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Free grant was scam too good to be true

Kathie Borg reviews the slick package of paperwork she was faxed by a company calling itself National Financial Advisors Inc. The Enterprise could not find any evidence of incorporation. The company has been targeted by Web sites as a scam. (Sarah Smith / Enterprise)

When Kathie Borg heard the pre-recorded voice on her phone, her instincts to hang up didn't kick in.

She listened.

She punched the phone button for the number to speak to a representative. She truly believed she and her business partner Leo Hensel were being thrown a lifeline.

The offer? Free grants to small businesses.

The owners of Park Rapids Seed House, Inc., have been looking to diversify their business, to offer a line of organic products, something customers are asking for. Traditional lenders are being overly cautious about giving out business loans in troubled times, so a grant seemed to be the solution.

A "grant research specialist" quickly contacted Kathie after the initial inquiry.

Game on.

Kathie and Leo were told by an organization called "National Financial Advisors" they qualified for a business grant of $136,000. They were faxed a slick set of documents about the company's wonderful works on behalf on small businesses, locating free grant money for a nominal finder's fee.

They wanted Kathie to send them nearly $3,000 for "processing fees" within a week or risk losing the funds. She had balked at turning over sensitive financial information.

Leo's radar went up. He told her it was a scam. She grudgingly began to believe him.

"They wanted $2,995 to process the grant and a balance of $6,000," she said. "They told me it would take six to nine months to receive the grant."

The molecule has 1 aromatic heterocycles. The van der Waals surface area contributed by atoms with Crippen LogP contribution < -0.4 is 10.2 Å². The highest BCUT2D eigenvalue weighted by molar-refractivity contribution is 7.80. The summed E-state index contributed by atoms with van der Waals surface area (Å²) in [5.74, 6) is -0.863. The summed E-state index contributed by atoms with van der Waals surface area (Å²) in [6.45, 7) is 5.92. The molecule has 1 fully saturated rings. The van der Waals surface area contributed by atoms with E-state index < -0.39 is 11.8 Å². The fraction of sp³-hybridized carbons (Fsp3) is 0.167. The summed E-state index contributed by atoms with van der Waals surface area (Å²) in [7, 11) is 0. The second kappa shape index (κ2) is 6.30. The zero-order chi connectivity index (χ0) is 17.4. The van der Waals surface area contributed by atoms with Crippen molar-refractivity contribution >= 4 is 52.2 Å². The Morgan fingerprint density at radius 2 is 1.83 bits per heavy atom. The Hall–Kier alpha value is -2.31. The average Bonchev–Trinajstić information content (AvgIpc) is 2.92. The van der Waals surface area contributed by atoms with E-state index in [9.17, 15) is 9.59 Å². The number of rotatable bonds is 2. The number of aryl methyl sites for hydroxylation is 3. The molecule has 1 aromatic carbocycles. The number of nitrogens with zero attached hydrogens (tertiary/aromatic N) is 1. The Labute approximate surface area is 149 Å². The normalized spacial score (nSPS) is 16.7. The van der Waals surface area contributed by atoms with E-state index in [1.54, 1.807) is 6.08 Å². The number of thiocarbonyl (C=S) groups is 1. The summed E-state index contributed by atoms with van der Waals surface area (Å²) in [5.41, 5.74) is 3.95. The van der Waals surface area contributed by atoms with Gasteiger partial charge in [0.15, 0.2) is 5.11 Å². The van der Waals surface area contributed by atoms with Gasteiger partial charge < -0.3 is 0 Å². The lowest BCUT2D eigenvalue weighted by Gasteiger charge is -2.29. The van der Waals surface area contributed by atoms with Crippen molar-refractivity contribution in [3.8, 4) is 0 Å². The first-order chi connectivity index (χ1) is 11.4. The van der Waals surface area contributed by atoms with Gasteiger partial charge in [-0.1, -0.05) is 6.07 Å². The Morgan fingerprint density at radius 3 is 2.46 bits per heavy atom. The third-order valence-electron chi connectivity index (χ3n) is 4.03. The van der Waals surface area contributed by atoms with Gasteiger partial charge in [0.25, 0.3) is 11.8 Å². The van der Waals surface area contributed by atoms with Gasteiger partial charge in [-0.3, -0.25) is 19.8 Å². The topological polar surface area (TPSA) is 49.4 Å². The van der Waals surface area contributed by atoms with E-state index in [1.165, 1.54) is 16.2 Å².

That seemed an awfully long time, when National Financial, based in Henderson, Nev., only needed five days to approve the grant request.

Kathie luckily didn't have that kind of money sitting around. She didn't send them the funds.

Her disappointment at not getting the grant was quickly replaced by anger.

"I work 18 hours a day at two jobs," she said.

When a company representative contacted her when she didn't send the funds, she was armed with information she was provided off the Internet confirming her worst fears: National Financial Advisors, Inc., is a huge scam.

She recited the information to the woman on the phone. The representative hung up.

"I wanted to tell her how sleazy of a person she was for doing this to me," Kathie said.

Numerous calls to "grant research specialist" John Goldberg went unreturned, as did calls to the Nevada Attorney General's Consumer fraud Division.

"Send us an e-mail," said that office. "File your complaint online."

Pre-recorded calls such as the type Borg received are generally illegal, so they should be reported to this Web site:

Kathie will report the scam to local authorities. Meanwhile, she wanted other business owners to be aware that offers out there designed to help small business owners may be too good to believe.

The scam alert said National Financial usually packs up its offices, "re-incorporates" and sets up shop somewhere else when the heat is on.

Sheriff Frank Homer said he's saddened that business owners who may be struggling are falling prey to such scams.